A COMPARATIVE INVESTIGATION OF DIAGENESIS IN FOSSIL TEETH: A CASE STUDY FROM THE UPPER CRETACEOUS TWO MEDICINE AND JUDITH RIVER FORMATIONS OF MONTANA
Authigenic cements filling cracks and dentine tubules were examined using polarized light microscopy and SEM-EDS. Fills include calcite, microcrystalline silica, barite, chlorite, pyrite, and iron oxides. Based on our preliminary results, authigenic cements serve to distinguish the two formations and also appear to track more localized depositional environments. For example, barite is only found in TMF teeth and usually fills pores in dentine. Authigenic chlorite is ubiquitous within one TMF site and is unique to this site. Pyrite is most common in the JRF, as are 10-20 µm spherical aggregates of iron oxides.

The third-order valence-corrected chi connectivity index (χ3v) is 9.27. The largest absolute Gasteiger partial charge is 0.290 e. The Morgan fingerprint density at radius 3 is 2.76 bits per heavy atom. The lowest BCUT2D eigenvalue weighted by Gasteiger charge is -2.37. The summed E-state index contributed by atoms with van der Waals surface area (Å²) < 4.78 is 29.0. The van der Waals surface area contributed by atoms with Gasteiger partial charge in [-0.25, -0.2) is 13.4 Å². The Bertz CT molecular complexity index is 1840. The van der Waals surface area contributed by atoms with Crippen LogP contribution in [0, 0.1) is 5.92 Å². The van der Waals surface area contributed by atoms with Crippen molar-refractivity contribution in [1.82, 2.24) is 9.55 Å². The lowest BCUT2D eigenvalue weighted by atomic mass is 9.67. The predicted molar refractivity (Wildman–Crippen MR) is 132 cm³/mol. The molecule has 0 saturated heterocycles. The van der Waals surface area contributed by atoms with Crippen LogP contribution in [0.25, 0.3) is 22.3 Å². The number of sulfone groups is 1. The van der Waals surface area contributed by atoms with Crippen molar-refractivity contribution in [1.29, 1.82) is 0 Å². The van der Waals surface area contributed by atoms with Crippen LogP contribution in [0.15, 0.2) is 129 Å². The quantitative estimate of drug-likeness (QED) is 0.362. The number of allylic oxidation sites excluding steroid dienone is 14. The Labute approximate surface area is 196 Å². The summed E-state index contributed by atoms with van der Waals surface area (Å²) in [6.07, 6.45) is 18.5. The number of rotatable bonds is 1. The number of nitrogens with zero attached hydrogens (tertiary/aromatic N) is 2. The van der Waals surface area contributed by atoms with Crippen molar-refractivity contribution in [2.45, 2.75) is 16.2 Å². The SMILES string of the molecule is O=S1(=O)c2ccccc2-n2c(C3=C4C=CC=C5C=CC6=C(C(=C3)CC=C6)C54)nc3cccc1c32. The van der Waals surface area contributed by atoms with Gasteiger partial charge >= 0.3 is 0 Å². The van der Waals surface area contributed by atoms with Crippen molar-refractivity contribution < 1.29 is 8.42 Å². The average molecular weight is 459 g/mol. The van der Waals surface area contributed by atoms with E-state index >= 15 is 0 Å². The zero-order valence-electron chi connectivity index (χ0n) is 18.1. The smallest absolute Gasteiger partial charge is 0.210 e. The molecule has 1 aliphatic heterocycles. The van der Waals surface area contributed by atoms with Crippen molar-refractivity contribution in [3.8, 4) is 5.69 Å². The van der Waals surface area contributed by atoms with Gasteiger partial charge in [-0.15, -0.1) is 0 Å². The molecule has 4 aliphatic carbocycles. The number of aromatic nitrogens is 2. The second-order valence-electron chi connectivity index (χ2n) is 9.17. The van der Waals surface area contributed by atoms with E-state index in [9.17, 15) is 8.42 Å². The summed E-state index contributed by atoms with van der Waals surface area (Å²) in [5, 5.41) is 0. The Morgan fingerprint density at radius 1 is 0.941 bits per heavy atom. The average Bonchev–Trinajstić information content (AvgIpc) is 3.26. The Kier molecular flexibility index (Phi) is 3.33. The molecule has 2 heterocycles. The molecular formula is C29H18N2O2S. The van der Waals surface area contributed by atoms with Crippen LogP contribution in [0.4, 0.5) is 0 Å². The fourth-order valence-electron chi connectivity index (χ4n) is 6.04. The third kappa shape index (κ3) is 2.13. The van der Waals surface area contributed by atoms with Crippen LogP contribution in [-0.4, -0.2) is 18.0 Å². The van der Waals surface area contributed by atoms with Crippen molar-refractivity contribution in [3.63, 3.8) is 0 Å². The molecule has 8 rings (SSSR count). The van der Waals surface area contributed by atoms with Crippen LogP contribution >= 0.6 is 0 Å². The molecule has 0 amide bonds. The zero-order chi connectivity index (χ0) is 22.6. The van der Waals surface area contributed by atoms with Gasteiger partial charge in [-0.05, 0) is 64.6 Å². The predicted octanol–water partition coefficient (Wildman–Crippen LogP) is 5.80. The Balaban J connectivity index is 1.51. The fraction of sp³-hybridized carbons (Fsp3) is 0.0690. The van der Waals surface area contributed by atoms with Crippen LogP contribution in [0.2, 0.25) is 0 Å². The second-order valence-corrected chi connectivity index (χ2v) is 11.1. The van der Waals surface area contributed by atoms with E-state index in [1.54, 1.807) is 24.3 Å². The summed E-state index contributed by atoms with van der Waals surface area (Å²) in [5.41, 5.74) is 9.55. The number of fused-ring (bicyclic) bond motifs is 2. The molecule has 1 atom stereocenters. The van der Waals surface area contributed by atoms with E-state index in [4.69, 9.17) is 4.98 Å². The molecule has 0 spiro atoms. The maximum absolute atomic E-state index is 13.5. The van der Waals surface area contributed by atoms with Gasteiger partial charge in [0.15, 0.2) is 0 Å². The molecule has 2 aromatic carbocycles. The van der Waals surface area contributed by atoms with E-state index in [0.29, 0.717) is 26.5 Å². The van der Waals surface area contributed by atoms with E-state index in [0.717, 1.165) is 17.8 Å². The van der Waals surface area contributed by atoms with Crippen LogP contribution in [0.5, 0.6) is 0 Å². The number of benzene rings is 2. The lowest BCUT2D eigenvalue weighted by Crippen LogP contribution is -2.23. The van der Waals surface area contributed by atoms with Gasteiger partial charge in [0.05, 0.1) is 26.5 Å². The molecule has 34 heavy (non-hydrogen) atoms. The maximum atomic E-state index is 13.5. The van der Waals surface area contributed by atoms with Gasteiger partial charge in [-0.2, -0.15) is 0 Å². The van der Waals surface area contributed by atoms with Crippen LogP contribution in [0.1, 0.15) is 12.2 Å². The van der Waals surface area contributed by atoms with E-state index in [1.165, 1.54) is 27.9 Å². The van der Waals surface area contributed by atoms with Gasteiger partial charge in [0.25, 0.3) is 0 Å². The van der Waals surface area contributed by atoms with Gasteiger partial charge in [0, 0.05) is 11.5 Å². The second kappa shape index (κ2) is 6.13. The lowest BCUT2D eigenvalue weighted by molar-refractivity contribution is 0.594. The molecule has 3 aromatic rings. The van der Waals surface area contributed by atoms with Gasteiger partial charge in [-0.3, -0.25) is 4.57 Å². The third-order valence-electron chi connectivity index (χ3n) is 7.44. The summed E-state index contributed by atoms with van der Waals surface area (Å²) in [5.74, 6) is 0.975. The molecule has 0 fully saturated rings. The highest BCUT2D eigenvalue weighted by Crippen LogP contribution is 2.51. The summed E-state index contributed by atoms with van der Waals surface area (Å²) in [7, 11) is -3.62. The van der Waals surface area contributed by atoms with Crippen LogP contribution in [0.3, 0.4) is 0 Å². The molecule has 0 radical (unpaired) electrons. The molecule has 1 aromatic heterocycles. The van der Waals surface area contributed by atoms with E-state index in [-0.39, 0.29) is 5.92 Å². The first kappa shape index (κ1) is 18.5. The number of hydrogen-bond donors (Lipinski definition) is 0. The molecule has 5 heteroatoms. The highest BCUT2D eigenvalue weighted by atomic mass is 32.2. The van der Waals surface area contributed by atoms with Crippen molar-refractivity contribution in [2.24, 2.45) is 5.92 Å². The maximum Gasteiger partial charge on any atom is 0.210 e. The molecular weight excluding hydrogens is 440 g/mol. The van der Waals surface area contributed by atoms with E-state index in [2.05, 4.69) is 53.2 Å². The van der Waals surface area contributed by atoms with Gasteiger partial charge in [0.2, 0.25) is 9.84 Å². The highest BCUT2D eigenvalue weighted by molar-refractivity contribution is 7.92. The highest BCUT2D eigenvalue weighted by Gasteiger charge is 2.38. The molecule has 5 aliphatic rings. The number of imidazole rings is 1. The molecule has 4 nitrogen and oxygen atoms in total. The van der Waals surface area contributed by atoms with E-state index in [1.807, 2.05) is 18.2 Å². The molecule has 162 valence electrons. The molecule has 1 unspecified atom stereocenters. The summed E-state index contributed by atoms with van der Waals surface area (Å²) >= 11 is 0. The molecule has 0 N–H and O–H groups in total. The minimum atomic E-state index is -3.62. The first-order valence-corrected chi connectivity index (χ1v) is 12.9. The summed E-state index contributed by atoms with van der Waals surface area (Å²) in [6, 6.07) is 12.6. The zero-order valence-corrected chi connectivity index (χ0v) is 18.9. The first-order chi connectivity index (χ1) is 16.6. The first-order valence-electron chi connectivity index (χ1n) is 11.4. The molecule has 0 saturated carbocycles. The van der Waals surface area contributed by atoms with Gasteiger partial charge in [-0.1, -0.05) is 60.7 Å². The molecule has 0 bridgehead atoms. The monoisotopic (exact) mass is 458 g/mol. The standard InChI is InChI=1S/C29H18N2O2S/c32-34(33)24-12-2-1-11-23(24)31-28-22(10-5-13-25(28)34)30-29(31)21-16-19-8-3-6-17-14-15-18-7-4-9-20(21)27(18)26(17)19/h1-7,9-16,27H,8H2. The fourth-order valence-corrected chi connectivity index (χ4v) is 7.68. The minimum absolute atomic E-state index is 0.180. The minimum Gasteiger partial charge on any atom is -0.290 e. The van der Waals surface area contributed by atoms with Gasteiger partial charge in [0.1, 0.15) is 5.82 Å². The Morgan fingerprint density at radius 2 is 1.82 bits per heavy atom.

Rare earth element (REE) concentrations in bones and teeth were determined using LA-ICP-MS. REE are incorporated into the apatite structure shortly after death and the ratio of heavy to light REE can be used as an indicator of the degree of terrestrial weathering. Variability in REE concentration within bones from a single site can serve as a measure of mixing and reworking. In our sample, the TMF teeth have higher REE concentrations than JRF teeth and are more enriched in light REE. In addition, samples from individual TMF sites tend to show more variability in REE concentrations. These findings are consistent with previous studies that focused on REE patterns in TMF and JRF bone. With regard to individual teeth in our sample, enamel is always less REE enriched than corresponding dentine, but still mirrors the heavy to light REE ratio in the dentine.